Death and destruction: Gaza counts cost of 11-day Israeli attack
GAZA CITY: As a ceasefire was established in Gaza on Saturday, Palestinians began to count the cost of the 11-day war in Israel.
Airstrikes and artillery shelling destroyed or damaged nearly 17,000 homes and businesses, 53 schools, six hospitals, four mosques and 50% of Gaza’s water supply infrastructure, leaving 800,000 people without regular access to drinking water.
Naji Sarhan, an official with the Gaza Ministry of Public Works and Housing, estimated the financial losses from the Israeli attacks at $ 150 million. However, it is the human cost that is the most devastating. The Israeli assault killed at least 248 Palestinians, including 66 children, and a refugee agency in Gaza launched a special program to help young people traumatized by the violence.
Among them are the survivors of a devastating Israeli attack last week on Al-Wehda Street in Gaza, in which at least 42 people were killed and more than 50 were injured. Three sisters – Hala, Yara and Rola Al-Kulak – and their father Muhammad died under the rubble of their home, which, along with several others on Al-Wehda Street in Gaza, was hit by Israeli airstrikes, causing the minus 42 deaths. and more than 50 injured. The mother of three daughters, Dalal, and her only son, Abdullah, just 2 years old, survived.
Abdullah and Dalal are in shock since the airstrikes, Dalal’s father Ahmed Al-Maghribi told Arab News. Her daughter is being treated with sedatives. Sometimes she doesn’t believe she lost her husband and daughters, while at other times she asks âwhy they killed them,â he said.
The Norwegian Refugee Council (NRC) said in a statement that the three sisters and eight other children out of the 60 who lost their lives in the first week of the war were participating in its psychological and social program to help them. to cope with trauma.
The children, aged 5 to 15, were killed in their homes in densely populated areas with countless parents, according to the council.
âWe were shocked to learn that eight children we were helping were bombed while they were at home and thought they were safeâ¦ They are now gone, killed with their families, buried with their dreams and the nightmares that haunt them, âsaid NRC Secretary General Jan Egeland.
âDalal was very attached to her daughters. She gave them a lot of attention which helped them in school, âAl-Maghrabi told Arab News.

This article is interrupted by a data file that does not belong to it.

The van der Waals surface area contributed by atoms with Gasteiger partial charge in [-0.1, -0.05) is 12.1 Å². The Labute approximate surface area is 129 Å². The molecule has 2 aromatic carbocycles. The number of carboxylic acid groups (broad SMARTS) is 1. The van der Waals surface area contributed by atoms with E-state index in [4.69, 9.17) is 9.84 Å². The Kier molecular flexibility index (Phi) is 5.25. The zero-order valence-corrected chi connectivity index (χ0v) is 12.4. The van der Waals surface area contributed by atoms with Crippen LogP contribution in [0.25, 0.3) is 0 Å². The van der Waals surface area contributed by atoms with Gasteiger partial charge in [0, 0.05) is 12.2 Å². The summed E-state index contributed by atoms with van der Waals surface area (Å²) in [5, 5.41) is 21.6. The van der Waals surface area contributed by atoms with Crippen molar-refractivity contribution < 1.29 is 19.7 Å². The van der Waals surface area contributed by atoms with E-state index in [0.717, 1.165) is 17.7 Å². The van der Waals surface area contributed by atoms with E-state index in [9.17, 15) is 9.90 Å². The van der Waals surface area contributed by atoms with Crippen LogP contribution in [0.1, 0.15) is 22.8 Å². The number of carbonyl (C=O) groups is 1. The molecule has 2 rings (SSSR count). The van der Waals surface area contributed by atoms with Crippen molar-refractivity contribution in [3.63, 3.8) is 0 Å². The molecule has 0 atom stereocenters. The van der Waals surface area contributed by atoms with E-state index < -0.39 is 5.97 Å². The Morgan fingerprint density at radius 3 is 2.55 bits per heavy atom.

Hudhaifa Al-Yaziji, director of the NRC in Gaza, said the organization is working with 118 schools in the Gaza Strip and their psychological and social services reach over 75,000 students as part of the Better Learning program.
Al-Yaziji believes that the war will increase the number of children and students who need psychological and social interventions.
He told Arab News that the children of Al-Kulak and others killed were receiving counseling services to deal with the previous trauma they had suffered as a result of the violence in Gaza. Al-Yaziji said the most important symptom that needed treatment was nightmares.
Sumaya Habib, a doctor in the Ministry of Health, and a team of specialists care for children traumatized by previous Israeli wars and cycles of violence.
Habib told Arab News that the current war has been “extremely harsh” and will have negative effects on the majority of children in Palestine.
She believes children like Abdullah Al-Kulak, who escaped with his mother under the rubble, will suffer more severe trauma.
According to Habib, the mental scars that will affect children take many forms, including loss of sense of safety and security, panic attacks and aggression. For women, they will lose, to varying degrees, a “part of their femininity” and display violent characteristics and practices.
The council said 80% of students in Gaza had a positive outlook for the future in 2019, but by September 2020 that figure had fallen to just 29%.
âThe war will cause more children to lose their positive outlook on the future, because they see death with every raid and every explosion,â Habib said.